counted on their victory giving them
leverage in the conference committee
that will have to iron out differences
between the versions of the two houses.
Sen. Pete Domenici (R-N.M.), chair-
man of the Senate Budget Committee,
declared the Democratic plan "un-
workable," adding, "It's very
questionable fiscal policy. I don't
believe it could be implemented, even
in the House."
As chairman of the Senate Danel.
Domenici has been a consistent ad-

vocate of lower defense spending than
Reagan favors. But he said the House
action will "cause a lot of people in the
Senate to look at a higher defense"
figure.
Democrats hold a 268-166 majority
over Republicans. With their strength
padded by an additional 26 seats won
in the November elections, they are at-
tempting to regain the budget initiative
that Reagan and his fellow Republicans
took two years ago.

Reagan proposes new defense system

(Continued from Page 1)
"Yet current technology has attained
a level of sophistication where it is
reasonable for us to begin this effort,"
Reagan said. "It will take years,
probably decades, of effort on many
fronts."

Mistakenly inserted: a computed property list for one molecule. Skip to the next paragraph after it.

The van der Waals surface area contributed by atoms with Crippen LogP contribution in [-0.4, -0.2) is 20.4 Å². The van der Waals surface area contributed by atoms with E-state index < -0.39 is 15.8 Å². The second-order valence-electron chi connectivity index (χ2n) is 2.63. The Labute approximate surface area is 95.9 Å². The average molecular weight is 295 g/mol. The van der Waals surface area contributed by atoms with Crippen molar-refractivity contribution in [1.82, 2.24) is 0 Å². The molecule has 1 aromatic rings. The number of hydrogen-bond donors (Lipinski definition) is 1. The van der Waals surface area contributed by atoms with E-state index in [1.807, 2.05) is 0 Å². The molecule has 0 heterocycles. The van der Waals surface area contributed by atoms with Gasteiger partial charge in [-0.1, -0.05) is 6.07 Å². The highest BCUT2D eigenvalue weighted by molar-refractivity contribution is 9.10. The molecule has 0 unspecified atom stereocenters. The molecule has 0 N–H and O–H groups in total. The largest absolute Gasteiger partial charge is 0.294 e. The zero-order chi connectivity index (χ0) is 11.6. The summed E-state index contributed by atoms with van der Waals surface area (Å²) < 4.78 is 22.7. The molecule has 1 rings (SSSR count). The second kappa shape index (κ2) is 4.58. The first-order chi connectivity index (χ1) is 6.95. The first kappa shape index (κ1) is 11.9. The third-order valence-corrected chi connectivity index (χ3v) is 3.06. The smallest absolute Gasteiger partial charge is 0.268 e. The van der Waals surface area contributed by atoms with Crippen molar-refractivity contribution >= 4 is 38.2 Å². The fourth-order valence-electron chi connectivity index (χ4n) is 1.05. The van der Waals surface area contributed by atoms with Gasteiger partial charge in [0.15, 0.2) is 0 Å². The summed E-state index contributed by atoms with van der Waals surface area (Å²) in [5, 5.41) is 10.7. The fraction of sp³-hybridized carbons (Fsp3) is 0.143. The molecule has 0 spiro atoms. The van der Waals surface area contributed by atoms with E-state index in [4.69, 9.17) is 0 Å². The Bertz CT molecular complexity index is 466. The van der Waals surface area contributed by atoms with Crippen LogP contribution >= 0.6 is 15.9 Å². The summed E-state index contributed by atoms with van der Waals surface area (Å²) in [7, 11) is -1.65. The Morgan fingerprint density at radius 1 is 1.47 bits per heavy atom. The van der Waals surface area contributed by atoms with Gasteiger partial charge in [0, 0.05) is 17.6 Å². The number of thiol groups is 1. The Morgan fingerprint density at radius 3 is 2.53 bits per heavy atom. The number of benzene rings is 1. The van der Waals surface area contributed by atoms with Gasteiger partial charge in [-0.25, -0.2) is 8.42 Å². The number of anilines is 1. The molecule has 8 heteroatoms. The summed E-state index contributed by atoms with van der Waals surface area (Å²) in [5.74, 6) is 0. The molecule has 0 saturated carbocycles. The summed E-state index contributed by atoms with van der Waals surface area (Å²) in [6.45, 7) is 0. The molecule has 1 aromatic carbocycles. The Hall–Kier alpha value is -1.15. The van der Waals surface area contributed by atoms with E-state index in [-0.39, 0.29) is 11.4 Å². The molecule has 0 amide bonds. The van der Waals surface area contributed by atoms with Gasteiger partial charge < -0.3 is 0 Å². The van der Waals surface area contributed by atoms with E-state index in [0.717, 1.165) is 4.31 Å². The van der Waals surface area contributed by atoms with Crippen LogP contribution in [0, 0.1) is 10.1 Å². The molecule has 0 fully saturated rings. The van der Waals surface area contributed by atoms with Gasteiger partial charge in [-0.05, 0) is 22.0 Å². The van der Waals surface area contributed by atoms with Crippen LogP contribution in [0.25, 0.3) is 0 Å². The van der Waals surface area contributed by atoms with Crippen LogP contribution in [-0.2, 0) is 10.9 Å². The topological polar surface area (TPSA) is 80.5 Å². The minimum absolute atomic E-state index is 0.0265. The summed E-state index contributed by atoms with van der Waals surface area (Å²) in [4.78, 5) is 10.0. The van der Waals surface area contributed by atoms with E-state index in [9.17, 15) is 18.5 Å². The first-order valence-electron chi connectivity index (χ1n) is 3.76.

THE MX MISSILE is designed to be
an offensive weapon and a secret Pen-
tagon document directs planning for
creating a "Secure Reserve Force with
enduring survivability so that the U.S.
will never be without nuclear offensive
capabilities while still threatened by
enemy nuclear forces."'
In an apparent effort to replace this
system, Reagan proposed a long-term
program that would employ high
technology to build a network of

weapons that could "intercept and
destroy strategic ballistic missiles"
before they reach the United States.
He said until such a defensive system
could become operational, current
policies and weaponry would remain
the backbone of the U.S. deterrent
policies.
REAGAN'S PROPOSALS came as he
renewed his push for a major defense
buildup, even as the House neared a